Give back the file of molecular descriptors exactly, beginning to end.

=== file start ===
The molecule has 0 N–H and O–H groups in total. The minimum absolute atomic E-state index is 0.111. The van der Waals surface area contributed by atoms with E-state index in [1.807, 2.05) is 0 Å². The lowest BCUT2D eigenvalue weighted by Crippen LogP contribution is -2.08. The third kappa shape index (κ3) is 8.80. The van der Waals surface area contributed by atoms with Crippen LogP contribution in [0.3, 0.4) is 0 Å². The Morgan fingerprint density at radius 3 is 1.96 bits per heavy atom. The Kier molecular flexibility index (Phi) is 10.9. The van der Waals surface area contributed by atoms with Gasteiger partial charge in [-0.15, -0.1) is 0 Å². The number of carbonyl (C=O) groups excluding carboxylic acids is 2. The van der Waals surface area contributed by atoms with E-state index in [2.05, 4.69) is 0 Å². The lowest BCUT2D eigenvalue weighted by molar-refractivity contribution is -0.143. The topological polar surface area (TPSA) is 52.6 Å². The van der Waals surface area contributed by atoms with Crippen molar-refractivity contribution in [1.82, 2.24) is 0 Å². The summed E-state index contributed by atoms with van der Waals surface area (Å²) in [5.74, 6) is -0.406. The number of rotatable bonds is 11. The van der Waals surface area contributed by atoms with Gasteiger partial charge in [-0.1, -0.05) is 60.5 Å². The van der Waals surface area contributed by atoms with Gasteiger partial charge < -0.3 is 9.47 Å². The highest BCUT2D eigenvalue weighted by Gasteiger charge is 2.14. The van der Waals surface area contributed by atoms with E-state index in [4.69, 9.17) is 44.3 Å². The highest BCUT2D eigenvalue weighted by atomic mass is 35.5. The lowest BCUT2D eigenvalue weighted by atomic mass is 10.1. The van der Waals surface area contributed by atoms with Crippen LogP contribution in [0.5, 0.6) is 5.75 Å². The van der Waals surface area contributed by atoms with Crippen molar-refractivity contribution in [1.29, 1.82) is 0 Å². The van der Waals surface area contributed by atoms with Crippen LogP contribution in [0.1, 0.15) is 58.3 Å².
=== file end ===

The molecule has 0 N–H and O–H groups in total. The minimum absolute atomic E-state index is 0.111. The van der Waals surface area contributed by atoms with E-state index in [1.807, 2.05) is 0 Å². The lowest BCUT2D eigenvalue weighted by Crippen LogP contribution is -2.08. The third kappa shape index (κ3) is 8.80. The van der Waals surface area contributed by atoms with Crippen LogP contribution in [0.3, 0.4) is 0 Å². The Morgan fingerprint density at radius 3 is 1.96 bits per heavy atom. The Kier molecular flexibility index (Phi) is 10.9. The van der Waals surface area contributed by atoms with Gasteiger partial charge in [-0.15, -0.1) is 0 Å². The number of carbonyl (C=O) groups excluding carboxylic acids is 2. The van der Waals surface area contributed by atoms with E-state index in [2.05, 4.69) is 0 Å². The lowest BCUT2D eigenvalue weighted by molar-refractivity contribution is -0.143. The topological polar surface area (TPSA) is 52.6 Å². The van der Waals surface area contributed by atoms with Crippen molar-refractivity contribution in [1.82, 2.24) is 0 Å². The summed E-state index contributed by atoms with van der Waals surface area (Å²) in [5.74, 6) is -0.406. The number of rotatable bonds is 11. The van der Waals surface area contributed by atoms with Gasteiger partial charge in [-0.1, -0.05) is 60.5 Å². The van der Waals surface area contributed by atoms with Gasteiger partial charge < -0.3 is 9.47 Å². The highest BCUT2D eigenvalue weighted by Gasteiger charge is 2.14. The van der Waals surface area contributed by atoms with E-state index in [4.69, 9.17) is 44.3 Å². The highest BCUT2D eigenvalue weighted by atomic mass is 35.5. The lowest BCUT2D eigenvalue weighted by atomic mass is 10.1. The van der Waals surface area contributed by atoms with Crippen LogP contribution in [0.5, 0.6) is 5.75 Å². The van der Waals surface area contributed by atoms with Crippen molar-refractivity contribution in [1.29, 1.82) is 0 Å². The van der Waals surface area contributed by atoms with Crippen LogP contribution in [0.1, 0.15) is 58.3 Å².